Law & Courts

References to Religion in Teacher’s Handouts Spur Calif. Legal Fight

By Caroline Hendrie — January 04, 2005 3 min read
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Stephen J. Williams says he merely wanted to give his 5th graders an accurate picture of the nation’s heritage by enriching his lessons with documents containing references to God, the Bible, and Jesus Christ.

But matters didn’t look quite so clear-cut to the principal of the public elementary school where he teaches in Cupertino, Calif. After getting parent complaints that Mr. Williams talked too much in class about his Christian faith, last spring she started screening the teacher’s lesson plans and classroom handouts in advance.

Now Mr. Williams’ situation has become a causecélèbre. Charging the San Francisco Bay-area district with trampling on his rights because he is an “orthodox Christian,” the 38-year-old teacher filed a federal lawsuit that has attracted national publicity.

Conservative Christian groups have denounced the 16,000-student district as bent on banishing God from public education. Meanwhile, advocates of strict church-state separation have applauded Cupertino school leaders, saying the district is just standing up for the U.S. Constitution.

“The district is simply attempting to cleanse all references to the Christian religion from our nation’s history, and they are singling out Mr. Williams for discriminatory treatment,” said Gary McCaleb, the senior counsel for the Alliance Defense Fund, a Scottsdale, Ariz.-based legal organization that is backing the teacher’s case. “Their actions are unacceptable under both California and federal law.”

But Donya Khalili, a spokeswoman for the Washington-based Americans United for Separation of Church and State, said the district was right to block what she described as Mr. Williams’ attempts at “indoctrination.”

“The right to teach your children about religion belongs to parents, not to your 5th grade teacher,” she said.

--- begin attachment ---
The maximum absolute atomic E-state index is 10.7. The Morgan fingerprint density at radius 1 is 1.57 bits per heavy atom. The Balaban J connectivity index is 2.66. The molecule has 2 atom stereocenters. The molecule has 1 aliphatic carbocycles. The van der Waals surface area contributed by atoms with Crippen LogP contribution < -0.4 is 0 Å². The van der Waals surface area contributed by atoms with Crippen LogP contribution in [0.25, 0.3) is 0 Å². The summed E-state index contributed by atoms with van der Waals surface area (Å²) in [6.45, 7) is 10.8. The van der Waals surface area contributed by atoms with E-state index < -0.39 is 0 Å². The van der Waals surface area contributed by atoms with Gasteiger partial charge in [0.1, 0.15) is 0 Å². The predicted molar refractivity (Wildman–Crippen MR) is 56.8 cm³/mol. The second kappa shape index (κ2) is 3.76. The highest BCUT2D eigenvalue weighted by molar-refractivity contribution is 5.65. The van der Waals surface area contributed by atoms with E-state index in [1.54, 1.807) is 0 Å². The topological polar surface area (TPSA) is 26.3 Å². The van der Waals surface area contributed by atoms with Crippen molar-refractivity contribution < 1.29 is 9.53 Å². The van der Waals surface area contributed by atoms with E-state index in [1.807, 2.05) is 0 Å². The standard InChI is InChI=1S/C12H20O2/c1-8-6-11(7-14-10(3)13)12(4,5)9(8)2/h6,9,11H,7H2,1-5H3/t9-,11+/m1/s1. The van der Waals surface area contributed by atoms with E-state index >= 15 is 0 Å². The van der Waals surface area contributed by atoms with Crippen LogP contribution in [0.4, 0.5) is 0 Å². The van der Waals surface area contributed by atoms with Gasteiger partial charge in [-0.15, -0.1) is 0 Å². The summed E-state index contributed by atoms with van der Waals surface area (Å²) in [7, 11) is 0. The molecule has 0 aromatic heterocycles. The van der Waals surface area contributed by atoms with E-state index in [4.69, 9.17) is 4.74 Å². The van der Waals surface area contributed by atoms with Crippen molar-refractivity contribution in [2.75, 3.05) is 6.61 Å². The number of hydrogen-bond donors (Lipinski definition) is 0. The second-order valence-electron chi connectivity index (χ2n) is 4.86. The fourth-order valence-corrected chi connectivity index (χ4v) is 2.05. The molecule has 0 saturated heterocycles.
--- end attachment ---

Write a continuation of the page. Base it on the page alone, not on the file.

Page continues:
Documents at Issue

A handout with three short excerpts from the Declaration of Independence—one referring to God, another to “their Creator,” and a third to “Divine Providence”—was among a variety of Colonial-era documents that school officials objected to, according to Mr. Williams’ lawsuit.

Among the other materials deemed unsuitable for distribution by the teacher were a National Prayer Day proclamation by President Bush, George Washington’s prayer journal, and a sheet titled “What Great Leaders Have Said About the Bible.” That handout quotes nine presidents praising the Bible, followed by a scriptural passage quoting Jesus.

Mr. Williams’ lawsuit says that he is being singled out for censorship of his classroom materials because of his religion. Only about 5 percent of his handouts “contain references to God and Christianity,” the suit says, and in past years he distributed those materials without interference.

Terry L. Thompson, a lawyer representing Mr. Williams, said the district was guilty of “an overreaction to any mention of God or Christianity in the schools.”

“It’s really a separation of school and common sense,” he said.

For their part, district officials have declined to discuss the case, other than to deny that they violated the teacher’s rights. But they have accused him and his supporters of fostering the false impression that the district had banned the Declaration of Independence, thus causing the district to be showered with thousands of e-mail complaints and unfavorable media coverage.

The Cupertino Unified School District has at no point instituted such a ban, said district spokesman Jeremy Nishihara, noting that the state-approved social studies textbook used in Mr. Williams’ class at Stevens Creek School reprints the Declaration of Independence in full.

‘Close to Proselytizing’

Filed Nov. 22 in U.S. District Court in Oakland, Calif., Mr. Williams’ suit says the Stevens Creek principal voiced concern at the start of the 2003-04 school year that the teacher would try to evangelize in class. The lawsuit says the teacher responded that “because of his religious belief regarding submission to authority, he does not attempt to proselytize his students during instructional time.”

But Cupertino parent Michael Zimmer, whose daughter was in Mr. Williams’ class last year, said the teacher devoted an inordinate amount of class time to religion, “not only in history class, but also in math and science and English.”

“I think it’s very close to proselytizing,” said Mr. Zimmer, who complained to the district about Mr. Williams. “I don’t think that he was actively attempting to convert people, but he was trying very hard to get a message that he thought was important across.”

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A version of this article appeared in the January 05, 2005 edition of Education Week as References to Religion in Teacher’s Handouts Spur Calif. Legal Fight

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